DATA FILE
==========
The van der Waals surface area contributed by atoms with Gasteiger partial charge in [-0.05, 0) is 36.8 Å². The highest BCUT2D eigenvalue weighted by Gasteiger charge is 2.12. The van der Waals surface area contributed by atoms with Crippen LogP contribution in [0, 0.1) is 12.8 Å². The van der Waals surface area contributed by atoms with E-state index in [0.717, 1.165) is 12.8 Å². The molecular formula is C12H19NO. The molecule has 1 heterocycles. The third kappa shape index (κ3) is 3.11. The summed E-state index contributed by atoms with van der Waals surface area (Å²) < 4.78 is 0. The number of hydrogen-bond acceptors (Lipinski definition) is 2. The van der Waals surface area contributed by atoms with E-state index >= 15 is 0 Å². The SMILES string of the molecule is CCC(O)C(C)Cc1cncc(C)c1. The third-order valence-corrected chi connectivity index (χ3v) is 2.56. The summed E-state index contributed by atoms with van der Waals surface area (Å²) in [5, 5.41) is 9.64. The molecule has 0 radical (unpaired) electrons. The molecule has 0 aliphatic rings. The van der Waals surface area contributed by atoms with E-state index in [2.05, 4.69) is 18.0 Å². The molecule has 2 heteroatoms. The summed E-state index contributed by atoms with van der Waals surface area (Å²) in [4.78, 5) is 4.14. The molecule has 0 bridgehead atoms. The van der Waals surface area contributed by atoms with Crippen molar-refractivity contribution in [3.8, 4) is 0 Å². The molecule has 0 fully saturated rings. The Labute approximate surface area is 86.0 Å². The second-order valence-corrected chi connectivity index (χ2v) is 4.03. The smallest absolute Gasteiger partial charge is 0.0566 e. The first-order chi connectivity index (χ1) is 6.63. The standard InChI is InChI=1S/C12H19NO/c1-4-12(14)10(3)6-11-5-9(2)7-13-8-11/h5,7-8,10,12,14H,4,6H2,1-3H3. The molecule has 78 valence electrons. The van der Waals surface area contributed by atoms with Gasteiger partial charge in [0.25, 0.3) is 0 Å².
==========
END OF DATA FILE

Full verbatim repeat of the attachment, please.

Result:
The van der Waals surface area contributed by atoms with Gasteiger partial charge in [-0.05, 0) is 36.8 Å². The highest BCUT2D eigenvalue weighted by Gasteiger charge is 2.12. The van der Waals surface area contributed by atoms with Crippen LogP contribution in [0, 0.1) is 12.8 Å². The van der Waals surface area contributed by atoms with E-state index in [0.717, 1.165) is 12.8 Å². The molecular formula is C12H19NO. The molecule has 1 heterocycles. The third kappa shape index (κ3) is 3.11. The summed E-state index contributed by atoms with van der Waals surface area (Å²) < 4.78 is 0. The number of hydrogen-bond acceptors (Lipinski definition) is 2. The van der Waals surface area contributed by atoms with E-state index >= 15 is 0 Å². The SMILES string of the molecule is CCC(O)C(C)Cc1cncc(C)c1. The third-order valence-corrected chi connectivity index (χ3v) is 2.56. The summed E-state index contributed by atoms with van der Waals surface area (Å²) in [5, 5.41) is 9.64. The molecule has 0 radical (unpaired) electrons. The molecule has 0 aliphatic rings. The van der Waals surface area contributed by atoms with E-state index in [2.05, 4.69) is 18.0 Å². The molecule has 2 heteroatoms. The summed E-state index contributed by atoms with van der Waals surface area (Å²) in [4.78, 5) is 4.14. The molecule has 0 bridgehead atoms. The van der Waals surface area contributed by atoms with Crippen molar-refractivity contribution in [3.8, 4) is 0 Å². The molecule has 0 fully saturated rings. The Labute approximate surface area is 86.0 Å². The second-order valence-corrected chi connectivity index (χ2v) is 4.03. The smallest absolute Gasteiger partial charge is 0.0566 e. The first-order chi connectivity index (χ1) is 6.63. The standard InChI is InChI=1S/C12H19NO/c1-4-12(14)10(3)6-11-5-9(2)7-13-8-11/h5,7-8,10,12,14H,4,6H2,1-3H3. The molecule has 78 valence electrons. The van der Waals surface area contributed by atoms with Gasteiger partial charge in [0.25, 0.3) is 0 Å².